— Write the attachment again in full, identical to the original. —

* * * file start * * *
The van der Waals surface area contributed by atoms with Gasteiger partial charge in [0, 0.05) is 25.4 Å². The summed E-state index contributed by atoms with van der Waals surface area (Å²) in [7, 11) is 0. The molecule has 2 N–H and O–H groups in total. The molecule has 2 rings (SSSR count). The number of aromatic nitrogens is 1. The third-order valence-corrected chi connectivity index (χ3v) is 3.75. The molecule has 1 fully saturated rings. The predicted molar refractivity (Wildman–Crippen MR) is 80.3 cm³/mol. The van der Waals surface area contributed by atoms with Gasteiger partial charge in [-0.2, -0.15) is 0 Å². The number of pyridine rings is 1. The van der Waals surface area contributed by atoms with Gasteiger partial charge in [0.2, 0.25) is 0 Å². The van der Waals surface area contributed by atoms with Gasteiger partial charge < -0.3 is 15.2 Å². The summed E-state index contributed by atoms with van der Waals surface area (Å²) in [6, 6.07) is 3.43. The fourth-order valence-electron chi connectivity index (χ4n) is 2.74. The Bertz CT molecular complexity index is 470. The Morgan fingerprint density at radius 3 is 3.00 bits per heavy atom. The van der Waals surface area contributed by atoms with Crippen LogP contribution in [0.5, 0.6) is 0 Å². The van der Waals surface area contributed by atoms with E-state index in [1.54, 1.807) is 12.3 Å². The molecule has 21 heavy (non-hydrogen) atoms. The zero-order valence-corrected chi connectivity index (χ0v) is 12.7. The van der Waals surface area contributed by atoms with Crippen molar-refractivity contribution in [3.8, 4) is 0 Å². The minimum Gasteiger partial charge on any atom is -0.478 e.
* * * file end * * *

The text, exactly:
The van der Waals surface area contributed by atoms with Gasteiger partial charge in [0, 0.05) is 25.4 Å². The summed E-state index contributed by atoms with van der Waals surface area (Å²) in [7, 11) is 0. The molecule has 2 N–H and O–H groups in total. The molecule has 2 rings (SSSR count). The number of aromatic nitrogens is 1. The third-order valence-corrected chi connectivity index (χ3v) is 3.75. The molecule has 1 fully saturated rings. The predicted molar refractivity (Wildman–Crippen MR) is 80.3 cm³/mol. The van der Waals surface area contributed by atoms with Gasteiger partial charge in [-0.2, -0.15) is 0 Å². The number of pyridine rings is 1. The van der Waals surface area contributed by atoms with Gasteiger partial charge in [0.2, 0.25) is 0 Å². The van der Waals surface area contributed by atoms with Gasteiger partial charge < -0.3 is 15.2 Å². The summed E-state index contributed by atoms with van der Waals surface area (Å²) in [6, 6.07) is 3.43. The fourth-order valence-electron chi connectivity index (χ4n) is 2.74. The Bertz CT molecular complexity index is 470. The Morgan fingerprint density at radius 3 is 3.00 bits per heavy atom. The van der Waals surface area contributed by atoms with Crippen LogP contribution in [0.5, 0.6) is 0 Å². The van der Waals surface area contributed by atoms with E-state index in [1.54, 1.807) is 12.3 Å². The molecule has 21 heavy (non-hydrogen) atoms. The zero-order valence-corrected chi connectivity index (χ0v) is 12.7. The van der Waals surface area contributed by atoms with Crippen molar-refractivity contribution in [3.8, 4) is 0 Å². The minimum Gasteiger partial charge on any atom is -0.478 e.